DWP admits 42,000 claimants have had mortgage help stopped

26 April 2018

Some 42,000 people have had their mortgage benefit payments stopped after the government introduced controversial changes to the way a mortgage help scheme works.

New figures from the Department for Work and Pensions (DWP) show that less than a quarter of recipients of the Support for Mortgage Interest (SMI) scheme have opted to continue receiving the benefit.

Of the 103,000 cases, only 18,000 have opted to take up the new arrangement that came into force on 6 April. Those who will no longer receive help with their mortgage payments may now be at greater risk of going into arrears. Some 42,000 claimants indicated that they wished to decline the loan, while 12,000 have not decided what to do and are at risk of losing the payments six weeks after successful phone contact was made.

In March, Moneywise reported that members of Parliament had joined calls to delay the implementation of the new scheme. The government has been criticised for the poor quality of information it provided to claimants.

Initially, letters were sent to all claimants in July 2017 and were supposed to be followed up with phone calls to inform claimants, but DWP figures show that only 72,000 of them have been called successfully.

The DWP phoned 27,000 claimants but was unable to make contact with them, while it has made no phone contact at all with 4,000 other claimants.

DWP has told Moneywise that these claimants will continue to receive the benefit until such time as contact has successfully been made by phone.

Once this contact is made, the claimant will have six weeks to decide whether or not to accept the new loan scheme. Those who have declined the payments but later change their minds can have all missed payments backdated.

Parliamentary intervention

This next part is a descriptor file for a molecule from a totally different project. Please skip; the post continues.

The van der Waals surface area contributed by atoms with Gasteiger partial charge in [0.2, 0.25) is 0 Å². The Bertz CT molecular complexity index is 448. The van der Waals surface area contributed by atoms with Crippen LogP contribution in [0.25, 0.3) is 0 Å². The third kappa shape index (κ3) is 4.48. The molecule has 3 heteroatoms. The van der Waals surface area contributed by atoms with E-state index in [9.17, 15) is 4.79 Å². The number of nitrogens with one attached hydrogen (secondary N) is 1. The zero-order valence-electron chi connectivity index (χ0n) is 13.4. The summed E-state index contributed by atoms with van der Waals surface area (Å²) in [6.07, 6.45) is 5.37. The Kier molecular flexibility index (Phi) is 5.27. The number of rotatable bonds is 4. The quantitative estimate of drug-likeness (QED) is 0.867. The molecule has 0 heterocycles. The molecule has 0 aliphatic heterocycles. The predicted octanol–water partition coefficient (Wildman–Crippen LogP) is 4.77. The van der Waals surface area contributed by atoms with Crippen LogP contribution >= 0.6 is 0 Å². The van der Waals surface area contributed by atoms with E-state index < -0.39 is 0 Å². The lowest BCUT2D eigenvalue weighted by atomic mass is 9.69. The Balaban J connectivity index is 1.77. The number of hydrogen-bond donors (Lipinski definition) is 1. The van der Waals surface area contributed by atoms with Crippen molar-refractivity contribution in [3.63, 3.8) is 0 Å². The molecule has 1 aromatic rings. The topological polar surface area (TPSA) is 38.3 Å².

Such is the impact of the changes to the scheme, shadow secretary of state for work and pensions Margaret Greenwood MP intervened to ask the government a written question on 18 April. The response revealed that DWP had published incorrect figures regarding the number of SMI cases and was forced to apologise and revise its figures up from 90,000 to 103,000.

Ms Greenwood explains: “The government has revealed that almost 60% of SMI claimants contacted by Serco by phone have declined the loan that is to replace the payments they used to receive. Overall, that is over 40% of the total number of SMI claimants.”

“SMI is means-tested and a large proportion of people claiming it are elderly or disabled. There is a real danger that people will try to make do by cutting back on essentials like food or heating instead. The government has also admitted that it failed to count over one in 10 claimants in its statistics, underestimating the total number by 13,000, and has had to apologise for its mistake.

 “The introduction of a loan is proving a chaotic failure. The government must stop, think again and act to ensure vulnerable people are not pushed into poverty as a result of this change.”

Mutual insurer Royal London has also called on the government to delay implementing these changes.